Direct Care and the High Cost of Low Wages
Direct care is one of the fastest growing areas of healthcare employment, but low wages, nonexistent benefits, and a lack of opportunity for advancement threaten to jeopardize outcomes and disrupt quality of care.
"Can you believe how little they pay such important workers?"
I was having lunch with a friend who has been considering making a career change. A naturally caring, kind, and empathetic person, direct care appealed to her. Job prospects look good. The bureau of labor statistics anticipates employment growth for personal care aides to grow by 26% through 2024, and that of home health aides to grow by 38%.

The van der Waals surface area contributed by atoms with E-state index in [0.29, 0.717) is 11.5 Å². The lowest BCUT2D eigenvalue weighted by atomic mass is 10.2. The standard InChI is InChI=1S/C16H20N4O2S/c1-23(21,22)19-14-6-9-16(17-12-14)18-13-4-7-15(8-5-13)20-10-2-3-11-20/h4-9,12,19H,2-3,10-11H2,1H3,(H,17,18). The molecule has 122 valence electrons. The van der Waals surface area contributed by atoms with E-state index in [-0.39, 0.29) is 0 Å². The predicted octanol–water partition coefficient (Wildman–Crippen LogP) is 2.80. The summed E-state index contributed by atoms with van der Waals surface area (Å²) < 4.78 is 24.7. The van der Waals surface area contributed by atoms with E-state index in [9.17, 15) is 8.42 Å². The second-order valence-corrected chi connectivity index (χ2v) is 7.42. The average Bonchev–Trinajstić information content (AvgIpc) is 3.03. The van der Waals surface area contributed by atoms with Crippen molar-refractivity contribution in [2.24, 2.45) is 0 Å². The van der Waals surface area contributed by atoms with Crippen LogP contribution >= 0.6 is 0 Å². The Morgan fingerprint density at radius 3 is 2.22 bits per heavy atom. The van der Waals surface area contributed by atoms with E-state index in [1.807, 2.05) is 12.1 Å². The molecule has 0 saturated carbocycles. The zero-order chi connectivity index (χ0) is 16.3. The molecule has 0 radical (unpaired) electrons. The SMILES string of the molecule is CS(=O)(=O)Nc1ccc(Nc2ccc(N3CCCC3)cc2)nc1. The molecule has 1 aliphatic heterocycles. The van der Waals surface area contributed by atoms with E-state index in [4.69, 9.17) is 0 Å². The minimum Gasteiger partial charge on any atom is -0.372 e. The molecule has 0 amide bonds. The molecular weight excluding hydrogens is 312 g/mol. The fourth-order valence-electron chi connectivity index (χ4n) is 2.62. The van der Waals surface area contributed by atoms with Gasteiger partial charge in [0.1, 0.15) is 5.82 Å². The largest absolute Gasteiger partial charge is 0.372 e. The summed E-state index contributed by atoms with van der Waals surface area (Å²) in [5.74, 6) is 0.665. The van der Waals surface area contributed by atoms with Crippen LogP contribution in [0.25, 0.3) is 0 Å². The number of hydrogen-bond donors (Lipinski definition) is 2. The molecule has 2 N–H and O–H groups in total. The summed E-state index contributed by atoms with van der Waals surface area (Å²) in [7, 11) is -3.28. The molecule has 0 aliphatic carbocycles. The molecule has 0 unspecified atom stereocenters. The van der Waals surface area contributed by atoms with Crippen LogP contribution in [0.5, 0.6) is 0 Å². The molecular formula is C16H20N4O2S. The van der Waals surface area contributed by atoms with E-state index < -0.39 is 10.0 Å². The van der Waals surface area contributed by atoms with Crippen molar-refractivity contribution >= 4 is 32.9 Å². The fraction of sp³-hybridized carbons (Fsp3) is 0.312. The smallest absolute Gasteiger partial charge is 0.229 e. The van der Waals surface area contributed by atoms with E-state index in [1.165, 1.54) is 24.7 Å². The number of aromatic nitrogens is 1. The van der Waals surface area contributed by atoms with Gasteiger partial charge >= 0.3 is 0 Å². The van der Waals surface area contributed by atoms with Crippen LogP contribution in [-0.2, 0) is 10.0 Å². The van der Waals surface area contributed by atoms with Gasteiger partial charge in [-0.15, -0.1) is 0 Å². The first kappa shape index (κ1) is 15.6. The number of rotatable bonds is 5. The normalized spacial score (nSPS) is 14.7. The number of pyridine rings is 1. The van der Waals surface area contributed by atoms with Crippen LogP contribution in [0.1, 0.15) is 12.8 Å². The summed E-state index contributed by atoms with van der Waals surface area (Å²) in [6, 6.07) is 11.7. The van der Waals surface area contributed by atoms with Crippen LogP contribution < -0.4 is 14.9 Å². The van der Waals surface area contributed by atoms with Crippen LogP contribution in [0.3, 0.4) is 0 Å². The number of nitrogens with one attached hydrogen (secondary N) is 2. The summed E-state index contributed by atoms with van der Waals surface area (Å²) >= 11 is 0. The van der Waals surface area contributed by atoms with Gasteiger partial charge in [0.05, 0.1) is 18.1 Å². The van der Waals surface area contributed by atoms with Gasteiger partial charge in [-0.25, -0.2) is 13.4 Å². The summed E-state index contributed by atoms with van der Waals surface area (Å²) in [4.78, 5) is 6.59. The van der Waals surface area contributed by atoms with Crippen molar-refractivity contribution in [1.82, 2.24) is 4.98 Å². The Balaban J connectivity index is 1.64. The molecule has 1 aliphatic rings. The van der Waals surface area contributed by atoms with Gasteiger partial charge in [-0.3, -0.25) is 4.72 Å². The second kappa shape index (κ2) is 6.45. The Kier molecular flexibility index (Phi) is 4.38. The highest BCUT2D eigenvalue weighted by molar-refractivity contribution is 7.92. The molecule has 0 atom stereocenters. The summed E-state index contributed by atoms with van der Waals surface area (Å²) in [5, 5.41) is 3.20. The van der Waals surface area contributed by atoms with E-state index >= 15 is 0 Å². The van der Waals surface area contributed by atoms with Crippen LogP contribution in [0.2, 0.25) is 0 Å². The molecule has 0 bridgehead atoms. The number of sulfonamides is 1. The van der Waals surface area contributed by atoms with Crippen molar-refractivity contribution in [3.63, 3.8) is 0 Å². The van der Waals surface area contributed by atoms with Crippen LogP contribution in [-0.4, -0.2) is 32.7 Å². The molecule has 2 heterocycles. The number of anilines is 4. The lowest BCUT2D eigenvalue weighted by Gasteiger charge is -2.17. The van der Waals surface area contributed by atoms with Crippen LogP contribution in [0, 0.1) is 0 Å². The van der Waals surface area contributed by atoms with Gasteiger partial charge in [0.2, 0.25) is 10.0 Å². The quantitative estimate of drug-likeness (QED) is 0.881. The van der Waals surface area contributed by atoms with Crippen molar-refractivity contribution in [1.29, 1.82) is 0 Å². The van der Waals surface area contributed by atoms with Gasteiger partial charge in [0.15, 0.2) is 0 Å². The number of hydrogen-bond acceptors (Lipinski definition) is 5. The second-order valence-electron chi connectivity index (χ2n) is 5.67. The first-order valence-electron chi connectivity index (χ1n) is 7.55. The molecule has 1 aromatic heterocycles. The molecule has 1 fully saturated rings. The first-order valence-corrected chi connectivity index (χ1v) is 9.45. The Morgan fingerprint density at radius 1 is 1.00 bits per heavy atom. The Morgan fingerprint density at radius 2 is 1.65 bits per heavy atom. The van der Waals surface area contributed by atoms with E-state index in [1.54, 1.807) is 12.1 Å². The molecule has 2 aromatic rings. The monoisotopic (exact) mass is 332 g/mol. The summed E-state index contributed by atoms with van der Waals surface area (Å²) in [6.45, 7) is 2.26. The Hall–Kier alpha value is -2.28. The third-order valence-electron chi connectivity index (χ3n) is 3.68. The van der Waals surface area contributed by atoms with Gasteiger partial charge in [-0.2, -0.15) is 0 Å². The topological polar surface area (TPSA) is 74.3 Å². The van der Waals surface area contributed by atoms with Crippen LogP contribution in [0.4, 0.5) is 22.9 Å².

Then, she saw the hourly wage.
"Twelve dollars an hour," she told me, shaking her head in disbelief. "That's what they pay them. I earned more than that when I worked in retail. And God forbid the car breaks down or you need dental work."
Given the high levels of responsibility entrusted to these providers, my friend couldn't believe the pay for these jobs was so low. Many direct care workers start at as little as $8.00 per hour in some places. (My friend and I live in a state where the minimum wage is $11.00 per hour.)
She's not alone; many are surprised to learn about the low wages and paltry benefits commonly paid to providers of direct care.
Recently, the American Network of Community Options and Resources (ANCOR), a non-profit trade association that represents more than 1,000 private community providers of services to people with disabilities, published a research paper examining the current situation of workers in the direct care field.
The results weren't pretty.